Alumni Spotlight: Maria Lopez
“Math, just like everything else in life, takes dedication and practice,” says Maria Lopez, a Seattle Public Schools teacher and South Seattle College alumna. “You’re going to face obstacles and make mistakes along the way, but you can learn from those mistakes and move passed them.”
As a first-generation Latinx immigrant, Maria has certainly faced her fair share of obstacles on her path to become a teacher. But for every would-be roadblock, Maria has found opportunities to grow and become a better instructor and advocate for her students. Today, as a math teacher at Chief Sealth International High School in West Seattle, she hopes her story can inspire her students to pursue what they love despite the challenges they face.
Originally from Mexico, Maria immigrated to Seattle in 1990. Over the next decade she would get married and have two sons, but always thought about going back to school to earn a higher education degree. It wasn’t until her husband encouraged her to enroll at South Seattle College to earn her GED that Maria took a leap of faith and entered South’s Basic and Transitional Studies program in the early 2000s to fine-tune her pre-college level math skills.
“I come from a very poor family, so I never finished school because of money. But I was always a very dedicated student, even in kindergarten,” says Maria, who worked as a waitress and tutor to support her family while taking classes at South. “I originally didn’t want to go back to school because I had my sons to take care of.”
Maria credits the support of her husband and South’s affordable tuition rates, flexible class schedule and wealth of scholarship opportunities for helping her stay in college while juggling motherhood, work and classes. Her instructors also helped ease her into the rigors of college, and eventually sparked her interest in math and science, setting her on a path to become a teacher.
“My instructors at South were always very inspiring to me. They would joke and use humor in class which really made learning fun,” says Maria. “Having that connection with your teachers really makes everything easier.”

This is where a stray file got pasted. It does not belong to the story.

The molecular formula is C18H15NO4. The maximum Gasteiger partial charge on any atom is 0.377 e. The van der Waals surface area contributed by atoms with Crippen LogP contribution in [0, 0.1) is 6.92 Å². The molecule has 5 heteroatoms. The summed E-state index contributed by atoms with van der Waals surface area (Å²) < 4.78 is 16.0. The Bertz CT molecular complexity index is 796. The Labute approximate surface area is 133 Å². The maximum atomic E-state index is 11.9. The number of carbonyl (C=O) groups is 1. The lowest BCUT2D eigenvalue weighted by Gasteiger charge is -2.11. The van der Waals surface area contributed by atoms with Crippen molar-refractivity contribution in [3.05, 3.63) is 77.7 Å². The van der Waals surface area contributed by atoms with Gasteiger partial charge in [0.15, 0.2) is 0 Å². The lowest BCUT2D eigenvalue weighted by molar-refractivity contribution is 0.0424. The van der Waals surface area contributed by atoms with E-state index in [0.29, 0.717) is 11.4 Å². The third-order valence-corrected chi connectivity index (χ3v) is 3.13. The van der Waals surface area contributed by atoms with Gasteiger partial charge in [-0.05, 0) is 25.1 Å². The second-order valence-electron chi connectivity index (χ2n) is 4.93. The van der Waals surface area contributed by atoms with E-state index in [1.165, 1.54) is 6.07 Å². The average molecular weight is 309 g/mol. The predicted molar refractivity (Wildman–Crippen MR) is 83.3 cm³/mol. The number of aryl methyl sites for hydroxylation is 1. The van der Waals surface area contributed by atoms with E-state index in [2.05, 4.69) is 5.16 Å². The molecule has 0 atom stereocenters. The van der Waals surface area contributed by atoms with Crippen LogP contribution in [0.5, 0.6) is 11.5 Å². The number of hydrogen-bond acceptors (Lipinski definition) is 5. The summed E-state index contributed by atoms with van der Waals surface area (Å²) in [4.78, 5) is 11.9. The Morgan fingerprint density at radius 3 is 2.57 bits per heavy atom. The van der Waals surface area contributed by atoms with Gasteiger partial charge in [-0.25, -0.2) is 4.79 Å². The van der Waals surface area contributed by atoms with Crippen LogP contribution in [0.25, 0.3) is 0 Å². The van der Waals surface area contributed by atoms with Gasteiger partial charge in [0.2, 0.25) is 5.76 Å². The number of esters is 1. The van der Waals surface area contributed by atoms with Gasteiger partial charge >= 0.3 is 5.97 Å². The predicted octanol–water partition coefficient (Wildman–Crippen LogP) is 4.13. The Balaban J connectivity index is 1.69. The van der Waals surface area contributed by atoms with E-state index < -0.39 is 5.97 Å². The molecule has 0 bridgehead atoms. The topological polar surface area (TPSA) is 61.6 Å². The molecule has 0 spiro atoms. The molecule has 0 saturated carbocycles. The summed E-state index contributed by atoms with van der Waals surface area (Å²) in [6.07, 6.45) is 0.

As a teacher at a high school with many Spanish-speaking students, Maria strives to make that connection and relate with her students through their shared language and experiences as Latinx.
“Teaching is all about relationships. If a student trusts you, when that connection is there, you can see them grow,” says Maria. “When my students come up to me and say they don’t understand something, I’m able to start teaching them in Spanish. We’re able to have that have that connection through our culture.”
In normal times, creating that engaging and collaborative learning environment was a natural process. Keeping that environment thriving during the COVID-19 pandemic, however, has been a challenge, says Maria. She was forced to shift to remote virtual teaching at the beginning of 2020, and one of the more difficult aspects of teaching during the pandemic has been seeing her students and their families struggling to put food on the table, pay their rent or care for a sick loved one at home.
“It’s been difficult connecting with my students during the pandemic,” says Maria, who frequently encourages her students to work together and share ideas during class to eventually come to a solution. “Coming together and collaborating is really the culture of our classroom.”
Aida Fraser-Hammer, Principal of Chief Sealth International High School, can attest to Maria’s cooperative, empathetic approach to teaching.
“Ms. Lopez is one of the most student-centered teachers I have known in my 21 years as an educator. She understands the struggles of her students and seeks ways to help them understand difficult content,” says Aida. “She is very patient and responsive to their needs and uses questioning and discussion techniques in the classroom both as a way to assess students’ understanding and to get them fully engaged in the topic.”
Upon earning her Associate of Science (AS) degree from South Seattle College in 2004, Maria transferred to Central Washington University to pursue a bachelor’s degree in Social Studies and Psychology. After graduating, Maria spent several years working as an instructional assistant with Seattle Public Schools in addition to attending classes every weekend to earn her master’s degree in teaching through Heritage University. Today, after 14 years teaching math at the high school level, she hopes more students, especially Black, Brown and those from underrepresented backgrounds, find success in the science, technology, engineering and math (STEM) industries which are often overwhelmingly white and male-dominated.
“It’s funny, when I meet people and they find out I am a teacher, they almost always assume I teach Spanish,” says Maria. “They’re always surprised when I say I teach math. That stigma is still there. That’s why I think it’s so important for there to be teachers of all different backgrounds. The connections you make with students remain even after they graduate.”
Maria remains close with her former Chief Sealth students, several of whom have children of their own who lovingly refer to her as “Grandma Maria.” Years after graduating, many of her former students still heed her advice to never give up when the going gets tough.
“Everyone is going to face obstacles in life, but if you are determined and practice, you can learn from those setbacks and overcome them,” says Maria. “Look at me, I came to this country and didn’t know the language well. But now I have a job I love where I can teach and inspire young minds.”